How prevelant are single combs on silkies? And I have one that I think is a male and he has just a small protrusion on his silkie comb that seems like a bit of a single type on top. He is 10 weeks approximately. Is this normal? Can he grow it out?
the single comb is recessive which means both his mother and father carried it. By using this roo for breeding, you will only pass the genes on and all of his offspring will carry the gene for it if not show it depending on the hen he is bred to. It is a breed DQ so keep him as a pet, sell him as a pet, but I personally wouldn't use him for breeding.
if there is a ridge, it is a single comb. if your roo and hen carry the gene, you can have a 50% chance each baby will have a single comb versus a walnut, you also have the chance of just justting a pea or rose comb too.
Single combs aren't all that rare in all stocks, including show stocks. Often, it's either not noticed due to being mostly obscured by the crest... or nobody wants to admit it, lest people think their stock ain't so pure. Elephant in the room, basically.
There is another problem here, that isn't discussed much also. Huge majority of silkies actually have a modified rosecomb that looks like a walnut comb. (this in itself is not a problem, as they do look very convincingly like a true walnut on many good roosters)
The reason I bring that up is because roosters pure for rosecombs have much lower fertility than all roosters of other comb types- including rosecombed roosters NOT pure for rose comb. A rosecombed rooster with one copy of single comb is going to be far more fertile than a rooster pure for rosecomb.
So the overall effect is that those not-pure roosters are going to seemingly prove themselves as great studs and producing lots of fertile eggs. This has the effect of spreading that single comb floating around mostly hidden. I agree though with above advice, it would be preferable not to use any single combed birds for breeding. Increases the chance of it showing up again quite a bit if those birds are used.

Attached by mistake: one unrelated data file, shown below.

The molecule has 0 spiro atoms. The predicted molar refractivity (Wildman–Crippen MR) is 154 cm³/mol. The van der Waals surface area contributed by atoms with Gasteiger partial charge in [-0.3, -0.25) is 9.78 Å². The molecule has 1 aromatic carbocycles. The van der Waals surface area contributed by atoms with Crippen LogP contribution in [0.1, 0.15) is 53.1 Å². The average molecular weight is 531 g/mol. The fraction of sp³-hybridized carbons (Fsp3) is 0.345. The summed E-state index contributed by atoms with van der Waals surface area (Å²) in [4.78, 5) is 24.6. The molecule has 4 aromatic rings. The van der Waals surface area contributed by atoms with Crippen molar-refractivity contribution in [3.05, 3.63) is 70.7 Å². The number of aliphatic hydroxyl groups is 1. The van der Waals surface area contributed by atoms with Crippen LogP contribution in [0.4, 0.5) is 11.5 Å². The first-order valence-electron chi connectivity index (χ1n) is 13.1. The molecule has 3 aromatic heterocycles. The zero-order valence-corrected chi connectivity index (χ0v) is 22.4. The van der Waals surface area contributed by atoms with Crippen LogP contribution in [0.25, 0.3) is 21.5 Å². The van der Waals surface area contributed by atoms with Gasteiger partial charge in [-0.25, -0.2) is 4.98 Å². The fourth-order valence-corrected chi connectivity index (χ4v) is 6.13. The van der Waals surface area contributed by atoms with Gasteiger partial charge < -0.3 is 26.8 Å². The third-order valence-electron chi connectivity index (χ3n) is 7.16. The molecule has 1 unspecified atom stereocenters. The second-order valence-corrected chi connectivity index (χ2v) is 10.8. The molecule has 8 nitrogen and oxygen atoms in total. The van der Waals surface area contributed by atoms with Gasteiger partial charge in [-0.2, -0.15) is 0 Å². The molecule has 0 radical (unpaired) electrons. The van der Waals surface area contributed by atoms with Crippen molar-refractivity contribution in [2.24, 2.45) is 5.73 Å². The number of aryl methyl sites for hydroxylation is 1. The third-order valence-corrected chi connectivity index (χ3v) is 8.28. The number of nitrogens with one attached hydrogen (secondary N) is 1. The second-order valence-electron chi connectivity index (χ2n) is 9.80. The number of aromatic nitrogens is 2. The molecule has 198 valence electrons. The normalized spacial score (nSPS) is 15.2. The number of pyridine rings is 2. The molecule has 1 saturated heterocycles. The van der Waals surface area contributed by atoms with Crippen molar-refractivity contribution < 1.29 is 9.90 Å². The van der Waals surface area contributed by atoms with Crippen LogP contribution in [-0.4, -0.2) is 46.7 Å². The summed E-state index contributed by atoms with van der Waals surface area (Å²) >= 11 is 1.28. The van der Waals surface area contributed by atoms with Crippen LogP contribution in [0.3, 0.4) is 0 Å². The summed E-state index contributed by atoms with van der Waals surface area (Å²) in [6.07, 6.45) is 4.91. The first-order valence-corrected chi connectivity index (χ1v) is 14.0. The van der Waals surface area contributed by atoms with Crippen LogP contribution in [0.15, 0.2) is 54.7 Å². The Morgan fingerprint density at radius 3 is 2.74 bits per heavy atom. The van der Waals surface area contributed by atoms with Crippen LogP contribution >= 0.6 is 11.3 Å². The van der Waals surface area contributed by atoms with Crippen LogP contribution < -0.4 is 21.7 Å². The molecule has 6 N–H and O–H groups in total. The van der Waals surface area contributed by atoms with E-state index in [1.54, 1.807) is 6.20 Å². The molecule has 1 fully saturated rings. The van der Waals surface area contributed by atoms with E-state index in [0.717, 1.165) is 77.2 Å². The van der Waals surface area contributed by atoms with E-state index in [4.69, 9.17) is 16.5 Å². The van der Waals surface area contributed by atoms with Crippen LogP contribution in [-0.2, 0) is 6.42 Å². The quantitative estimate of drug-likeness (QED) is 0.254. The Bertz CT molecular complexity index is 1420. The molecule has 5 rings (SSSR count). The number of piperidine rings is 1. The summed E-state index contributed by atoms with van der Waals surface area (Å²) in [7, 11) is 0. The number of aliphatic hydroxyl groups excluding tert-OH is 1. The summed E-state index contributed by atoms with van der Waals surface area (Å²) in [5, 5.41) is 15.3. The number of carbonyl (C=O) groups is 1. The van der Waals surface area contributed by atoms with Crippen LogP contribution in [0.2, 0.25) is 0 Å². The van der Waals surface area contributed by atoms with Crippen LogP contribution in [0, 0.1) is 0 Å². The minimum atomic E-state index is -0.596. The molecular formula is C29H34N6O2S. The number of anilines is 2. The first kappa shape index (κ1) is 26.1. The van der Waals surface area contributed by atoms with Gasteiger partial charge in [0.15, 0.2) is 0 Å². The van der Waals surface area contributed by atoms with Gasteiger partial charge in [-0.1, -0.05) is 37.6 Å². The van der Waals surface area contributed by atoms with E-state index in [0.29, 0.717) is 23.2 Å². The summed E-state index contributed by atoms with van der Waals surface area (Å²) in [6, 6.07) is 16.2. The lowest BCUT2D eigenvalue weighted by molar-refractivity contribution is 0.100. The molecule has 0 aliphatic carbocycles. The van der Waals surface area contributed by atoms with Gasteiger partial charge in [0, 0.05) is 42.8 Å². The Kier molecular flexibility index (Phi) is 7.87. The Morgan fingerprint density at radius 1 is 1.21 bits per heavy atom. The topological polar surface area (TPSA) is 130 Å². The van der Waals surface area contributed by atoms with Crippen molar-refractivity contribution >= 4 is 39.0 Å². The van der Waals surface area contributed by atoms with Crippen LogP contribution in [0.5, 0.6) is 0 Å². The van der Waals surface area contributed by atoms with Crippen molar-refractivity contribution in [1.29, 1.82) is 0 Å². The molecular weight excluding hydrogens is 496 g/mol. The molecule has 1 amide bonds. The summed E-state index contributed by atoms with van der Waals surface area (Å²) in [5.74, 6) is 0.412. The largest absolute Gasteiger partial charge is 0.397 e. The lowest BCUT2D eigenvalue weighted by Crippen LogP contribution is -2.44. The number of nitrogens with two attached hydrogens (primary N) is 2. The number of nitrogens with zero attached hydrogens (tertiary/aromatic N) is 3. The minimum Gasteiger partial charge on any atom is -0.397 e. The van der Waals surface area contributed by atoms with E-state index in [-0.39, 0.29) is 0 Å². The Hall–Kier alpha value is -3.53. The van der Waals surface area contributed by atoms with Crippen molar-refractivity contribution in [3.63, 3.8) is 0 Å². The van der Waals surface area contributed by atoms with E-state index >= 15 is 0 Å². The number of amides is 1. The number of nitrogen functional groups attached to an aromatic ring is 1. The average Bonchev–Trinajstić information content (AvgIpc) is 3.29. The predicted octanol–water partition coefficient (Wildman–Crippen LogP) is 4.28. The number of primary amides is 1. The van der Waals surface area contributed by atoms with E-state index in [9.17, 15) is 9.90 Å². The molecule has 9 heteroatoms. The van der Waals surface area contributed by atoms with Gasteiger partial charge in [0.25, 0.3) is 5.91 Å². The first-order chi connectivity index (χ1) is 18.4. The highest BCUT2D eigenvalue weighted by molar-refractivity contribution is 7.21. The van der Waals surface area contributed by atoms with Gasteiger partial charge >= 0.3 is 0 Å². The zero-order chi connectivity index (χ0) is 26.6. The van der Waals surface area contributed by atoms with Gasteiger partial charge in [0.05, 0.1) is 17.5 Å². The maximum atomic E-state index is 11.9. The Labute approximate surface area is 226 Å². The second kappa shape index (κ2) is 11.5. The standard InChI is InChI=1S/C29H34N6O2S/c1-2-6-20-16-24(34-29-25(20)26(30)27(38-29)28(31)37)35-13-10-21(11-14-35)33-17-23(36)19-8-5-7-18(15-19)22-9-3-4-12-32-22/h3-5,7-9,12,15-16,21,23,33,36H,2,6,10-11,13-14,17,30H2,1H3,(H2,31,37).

It is strange, that in comparsion other rose combed breeders are much more open about it- single comb showing up in a Wyandotte is generally regarded as no surprise. Not desired, but understood as result of the pure rosecomb rooster fertility problem.
3/12 is about what you'd expect to get when breeding parents each carrying the gene for single comb. 25% would have a walnut comb (no copies of the gene), 50% would have a walnut comb (and one copy of the gene), and 25% would have single combs (two copies). If you bred the single combed birds to silkies with walnut combs...if they had one copy of the gene, you would get 50% with one copy (walnut comb), and 50% with a single comb. If you bred them to birds without the gene, you would get 100% with walnut combs, carrying one copy of the gene.
Quote:This is so correct too. To admit you produce single combs in silkies is very taboo. Best thing to do is cull or pet out all the singles that are produced no matter how good their other qualities are. Of course it is up to you personally if you want to use the roo. If he has something your hens are lacking (and they have correct combs) by all means you can use him, but you will have more of a chance of his offspring also being single combed.